Artist
Artist: Jacek Euszczyk and W P McIntosh
Date Installed
Installed 1896
Location
Pyrmont St Streetscape, 4030 Pyrmont Street, PYRMONT, 2009
Tag
Tags: Colonial, Sandstone, Water

Artwork Description

The Hordern Fountain was installed in 1896 on the corner of Pyrmont Street, Edward Street and Pyrmont Bridge Road as a gift to the city from Samuel Hordern, a prominent businessman. It is made from sandstone and features a cupid standing on a stepped base. On two sides semi-circular drinking basins are positioned centrally below marble inlaid tablets on which inscriptions appear. Jacek Euszczyk sculpted the cupid and W P McIntosh constructed the base. While it still remains in its original location, the fountain is no longer in working condition.

How the fountain came to be

In March 1896 at a time when drinking water was scarce in the colony, Samuel Hordern wrote to the Sydney City Council ‘offering to the Mayor, Alderman and citizens of Sydney, a piece of land bounded by Pyrmont Street, Edward Street, and Pyrmont Bridge Road, and to erect a fountain thereon, under the supervision of the City Surveyor, for public purposes’.

It was recommended that Council approve the offer and a letter of acknowledgment was duly sent in April 1896, informing Hordern that the Sydney City Council had approved the donation. In January 1897, the Town Clerk reported that on the ‘piece of land’ specified and gifted by Hordern, a public drinking fountain had been erected at Hordern’s expense. The work was carried out under the supervision of Mr Richards, the City Surveyor.

In 1923 it was proposed that the Hordern Fountain be removed ‘on account of its battered condition’. On meeting with the representative of the late Samuel Hordern, the City Surveyor was charged with the decision and authorised to ‘take such action as he may consider desirable’. Since the fountain remains in its original position, presumably no action was taken to remove it.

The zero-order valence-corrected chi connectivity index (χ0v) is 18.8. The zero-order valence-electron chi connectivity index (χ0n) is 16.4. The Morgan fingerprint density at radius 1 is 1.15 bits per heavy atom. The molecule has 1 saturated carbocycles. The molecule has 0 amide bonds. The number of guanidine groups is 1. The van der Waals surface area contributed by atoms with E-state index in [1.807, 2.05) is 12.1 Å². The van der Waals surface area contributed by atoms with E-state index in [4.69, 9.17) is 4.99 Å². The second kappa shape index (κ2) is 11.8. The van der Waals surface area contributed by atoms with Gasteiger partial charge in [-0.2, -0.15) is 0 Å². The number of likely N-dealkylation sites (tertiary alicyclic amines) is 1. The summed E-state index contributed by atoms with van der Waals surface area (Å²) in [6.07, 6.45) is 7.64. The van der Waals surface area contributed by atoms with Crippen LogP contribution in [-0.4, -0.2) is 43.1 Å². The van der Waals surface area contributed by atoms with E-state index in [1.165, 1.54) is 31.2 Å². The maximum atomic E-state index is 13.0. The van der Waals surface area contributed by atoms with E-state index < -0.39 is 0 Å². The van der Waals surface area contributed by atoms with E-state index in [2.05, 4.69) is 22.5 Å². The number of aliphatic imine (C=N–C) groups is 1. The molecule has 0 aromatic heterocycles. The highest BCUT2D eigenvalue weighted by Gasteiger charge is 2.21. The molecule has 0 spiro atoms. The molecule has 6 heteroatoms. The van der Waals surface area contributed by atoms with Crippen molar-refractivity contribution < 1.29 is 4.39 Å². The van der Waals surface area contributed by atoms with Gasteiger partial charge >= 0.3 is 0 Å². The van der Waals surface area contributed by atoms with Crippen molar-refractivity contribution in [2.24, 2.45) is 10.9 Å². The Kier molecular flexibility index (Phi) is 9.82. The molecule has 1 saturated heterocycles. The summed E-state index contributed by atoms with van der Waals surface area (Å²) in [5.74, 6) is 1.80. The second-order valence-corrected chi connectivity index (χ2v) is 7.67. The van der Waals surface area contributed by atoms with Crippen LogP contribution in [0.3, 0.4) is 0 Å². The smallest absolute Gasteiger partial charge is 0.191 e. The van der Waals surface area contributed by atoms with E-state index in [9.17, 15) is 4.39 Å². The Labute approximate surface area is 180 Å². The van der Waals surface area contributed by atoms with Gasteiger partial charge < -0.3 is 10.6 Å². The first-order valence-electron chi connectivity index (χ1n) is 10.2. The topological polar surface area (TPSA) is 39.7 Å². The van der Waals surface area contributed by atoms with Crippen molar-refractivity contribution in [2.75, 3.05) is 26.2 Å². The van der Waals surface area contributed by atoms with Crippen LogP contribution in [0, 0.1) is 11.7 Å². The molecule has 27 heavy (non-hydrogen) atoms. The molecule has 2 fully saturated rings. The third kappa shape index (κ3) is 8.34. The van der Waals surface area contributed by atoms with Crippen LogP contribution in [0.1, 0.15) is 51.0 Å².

Inscription

Inscription reads: This land and fountain/ presented to/ the Mayor, Aldermen/ and citizens of Sydney by/ Samuel Hordern 1896/ Isaac ellis ives mayor

Inscription reads: aldermen/ dennison ward/ Mathew harris m.l.a./ francis buckle/ George landers

REFERENCES

Louella McCarthy and Paul Ashton (eds.), Sydney Open Museum Historical Survey, Sydney City Council, 1994, item 21, pp.127-129, xlix

The Hordern Family

The Hordern Family dominated the Sydney retail trade throughout the second half of the 19th century and into the 20th century.

Beginning with a small drapery shop ‘Mrs Hordern’s’ opened by Anthony Hordern in 1823, it grew to become Anthony Hordern and Sons, the largest department store in Sydney.

The Hordern Empire grew to include the ‘Palace Waterhouse’ and the ‘Palace Emporium’ in Brickfield Hill, with offices in Britain, Europe, America and China.

While the brothers, Anthony and Samuel jointly inherited the business, Anthony’s death in 1886 left Samuel sole proprietor of the Emporium in Haymarket.

At his death in 1909 Samuel left an estate of almost £3 million.

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